Archive for September, 2012

September 29, 2012

Schedule for the 2012 Maryland Writers Conference

Here is the schedule of a full day of activities at the 24th annual Maryland Writers Conference on Saturday, Oct. 20, at the University of Baltimore. 2012-MWConference-Program Schedule-Final-09-23 doc rev. 2 (KC changes)

September 28, 2012

MWA Author to be Featured at BBF, Black Authors & Readers ROCK Weekend

MWA member Deliah Lawrence will be signing her novel Gotta Let it Go at the Baltimore Book Festival in the Author’s Tent on Saturday, September 29 from 12:00 – 8:00 p.m. Come on out and meet Deliah and the many other MWA authors who will be reading, signing, and participating! It’s at Mount Vernon Square in downtown Baltimore.

Deliah will also be participating in the 2012 – Black Authors & Readers ROCK Weekend, Friday and Saturday, October 19-20 at the Metro Points Hotel, 8500 Annapolis Road in New Carrollton. There will be a reception on Friday from 7:00 – 11:00 p.m. with a vendor/author expo on Saturday from 9:00 a.m. – 3:30 p.m.

Gotta Let it Go was a finalist in the 2011 Next Generation Indie Book Awards in the multi-cultural fiction category. You can find out more about Deliah on her website and by following her on Facebook at Twitter at thewritepen.

September 22, 2012

The Maryland Writers Conference Has a New Facebook Page

Don’t forget to check out and ‘like’ the new Facebook page for the 24th annual Maryland Writers Conference, Saturday, October 20, 2012, at the University of Baltimore’s Thumel Business Center. The page is regularly updated with news and photos that will keep you up-to-date on speakers and events as MWA’s signature annual event draws nearer.

You can find the page here.

September 22, 2012

24th Annual Maryland Writers Conference: the Official Flyer

MWA has prepared a one-page flyer for the 24th Annual Maryland Writers Conference, Saturday, October 20, 2012 at the University of Baltimore’s Thumel Business Center. Please download it and share it with your friends and colleagues, and help spread the word about our flagship annual event!

You can download the flyer (PDF) here.

September 14, 2012

Morrison to Share Her Path to Publishing at the Next Carroll County Chapter Meeting

“Publication is a beginning and not an ending!” is the title chosen by the next speaker at the Carroll County Chapter, Barbara Morrison. She is the author of Innocent: Confessions of a Welfare Mother.

Barbara will tell you why publishing can be a launching pad for an author, by taking you on a walk down the path she took in promoting her book. The meeting will be on Saturday, October 13th at 1:00 p.m. in the large meeting room at the Westminster Branch of the Carroll County Public Library, located at 50 East Main Street in Westminster.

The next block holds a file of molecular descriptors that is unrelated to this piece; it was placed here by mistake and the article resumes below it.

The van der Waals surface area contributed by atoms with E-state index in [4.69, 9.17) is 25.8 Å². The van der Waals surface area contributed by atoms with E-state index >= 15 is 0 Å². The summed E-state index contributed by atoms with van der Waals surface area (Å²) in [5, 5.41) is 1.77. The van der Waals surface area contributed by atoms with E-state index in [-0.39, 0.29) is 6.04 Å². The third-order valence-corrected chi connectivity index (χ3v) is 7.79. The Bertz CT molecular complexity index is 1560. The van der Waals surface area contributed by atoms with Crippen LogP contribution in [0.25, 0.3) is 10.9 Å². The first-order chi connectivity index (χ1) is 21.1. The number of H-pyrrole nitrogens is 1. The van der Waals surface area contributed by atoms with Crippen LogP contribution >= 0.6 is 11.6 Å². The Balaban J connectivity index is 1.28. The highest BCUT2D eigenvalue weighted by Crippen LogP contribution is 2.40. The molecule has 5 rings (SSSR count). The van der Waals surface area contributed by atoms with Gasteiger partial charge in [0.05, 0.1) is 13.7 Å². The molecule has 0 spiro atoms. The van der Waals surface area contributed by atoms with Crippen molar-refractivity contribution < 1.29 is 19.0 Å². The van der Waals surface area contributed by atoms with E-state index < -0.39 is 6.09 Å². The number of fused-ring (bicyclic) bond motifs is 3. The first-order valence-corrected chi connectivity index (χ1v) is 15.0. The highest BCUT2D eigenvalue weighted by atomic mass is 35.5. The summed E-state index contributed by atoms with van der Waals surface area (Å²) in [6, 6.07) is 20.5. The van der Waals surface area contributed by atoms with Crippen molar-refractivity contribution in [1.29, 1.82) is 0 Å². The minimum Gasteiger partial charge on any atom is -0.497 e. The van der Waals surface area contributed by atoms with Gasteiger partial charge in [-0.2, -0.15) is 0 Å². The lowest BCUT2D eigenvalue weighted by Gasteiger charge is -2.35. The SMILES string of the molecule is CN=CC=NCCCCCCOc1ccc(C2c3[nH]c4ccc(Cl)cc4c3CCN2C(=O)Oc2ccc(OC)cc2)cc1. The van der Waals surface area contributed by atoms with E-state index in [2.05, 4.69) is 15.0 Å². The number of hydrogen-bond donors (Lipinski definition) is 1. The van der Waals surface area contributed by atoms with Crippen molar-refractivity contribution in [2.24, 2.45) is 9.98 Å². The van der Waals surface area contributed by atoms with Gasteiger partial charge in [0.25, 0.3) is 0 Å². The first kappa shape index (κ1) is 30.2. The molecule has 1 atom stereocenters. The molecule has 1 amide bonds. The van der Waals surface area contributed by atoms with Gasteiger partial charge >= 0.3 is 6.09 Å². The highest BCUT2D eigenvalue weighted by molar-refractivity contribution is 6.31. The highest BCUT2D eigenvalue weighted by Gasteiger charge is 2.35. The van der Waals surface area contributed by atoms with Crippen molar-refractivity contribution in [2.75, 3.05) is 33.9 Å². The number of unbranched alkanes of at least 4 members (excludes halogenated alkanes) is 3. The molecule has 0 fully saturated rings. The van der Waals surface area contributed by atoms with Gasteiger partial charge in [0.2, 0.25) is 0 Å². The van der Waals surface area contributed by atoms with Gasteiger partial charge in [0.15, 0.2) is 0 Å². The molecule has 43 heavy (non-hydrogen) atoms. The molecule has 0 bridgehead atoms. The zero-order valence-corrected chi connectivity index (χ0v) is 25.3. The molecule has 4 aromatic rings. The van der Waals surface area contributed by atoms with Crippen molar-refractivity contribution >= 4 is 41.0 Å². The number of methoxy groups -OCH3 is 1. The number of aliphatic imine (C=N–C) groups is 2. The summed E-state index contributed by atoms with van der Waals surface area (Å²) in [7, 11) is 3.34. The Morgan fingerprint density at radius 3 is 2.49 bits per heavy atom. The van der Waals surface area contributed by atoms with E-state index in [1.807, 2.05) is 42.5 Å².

September 7, 2012

Levin on Literary Laughs

Gerald Levin’s understated, gentle delivery of Imagehumor might bring to mind comedian Ray Romano, sans the self-pity.

But, Levin is a composed, confident writer. On Aug. 27, he delivered an hour-long seminar at the MWA Baltimore ChapterAug. 27 on how to put humor into your writing.

“There is power in taking an ordinary topic anotherway,” said Levin, who likes to inject humor intohis short stories. He has an MFA in creative writingfrom the University of Baltimore and is a writer/editor at the Maryland Office of Tourism.

Levin said that many writers think good literary humor comes down to—what else?—developing characters. For example, old Willie in Neil Simon’s play The Sunshine Boys. Willie tells his nephew that after 57 years in the business he knows what’s funny, like words with the letter ‘k’ are naturally funny, he says, like pickle, chicken, cupcake, and car keys, but not tomato. That’s not funny, according to Willie.

Humor is developed, Levin said, in juxtaposing things that don’t go together normally, he said. Absurdity works when a writer takes the normal to extremes. But exaggeration should be tempered—look to Mark Twain, he said, or Steve Martin’s “just take two pills routine.” (Google it.) Going the other way, understated humor was epitomized by Monty Python, said Levin.

Levin said satire has a moral point of view and opens doors in humor that may not be opened with other forms. “Many people say humor can be tragedy plus time. The further you get away, it is accepted, e.g. jokes about the events around the Lincoln assassination.”

Then there is mundane humor, e.g. Seinfeld. Levin cited Calvin Trillin and his novel Tepper Isn’t Going Out. Trillin expands small, mundane things such as his hero Tepper taking absurd delight in occupying NYC parking spaces for no purpose. However, Levin said never write about real life humor. It invariably becomes a “you-had-to-be-there story” not funny to others. To get a laugh, write about bad experiences not good ones, he advised.

Levin shared his favorites: Garrison Keillor says use your own voice (easy for him to say); don’t be giddy or whooping. Woody Allen likes “unsolvable problems” and the difficulty in falling in love and maintaining it. “But don’t date your daughter,” someone shouted. Thurber said with humor you have to look out for traps, so go over it to make sure it is really funny to others. E.B.White likes “the sly and almost imperceptible ingredient (of humor),” e.g. Austen or Thoreau, Levin said. He also recommended reading Melissa Bank, Aimee Bender, Dave Barry, Robert Benchley, Roy Blount Jr., Billy Collins, Noel Coward, Nora Ephron, Ben Franklin, Ian Frazier, Veronica Geng, Fran Lebowits, Patrick McManus, Moliere, P.J. O’Rourke, Dorothy Parker, S.J. Perelman, Damon Runyon, and P.G. Woodhouse.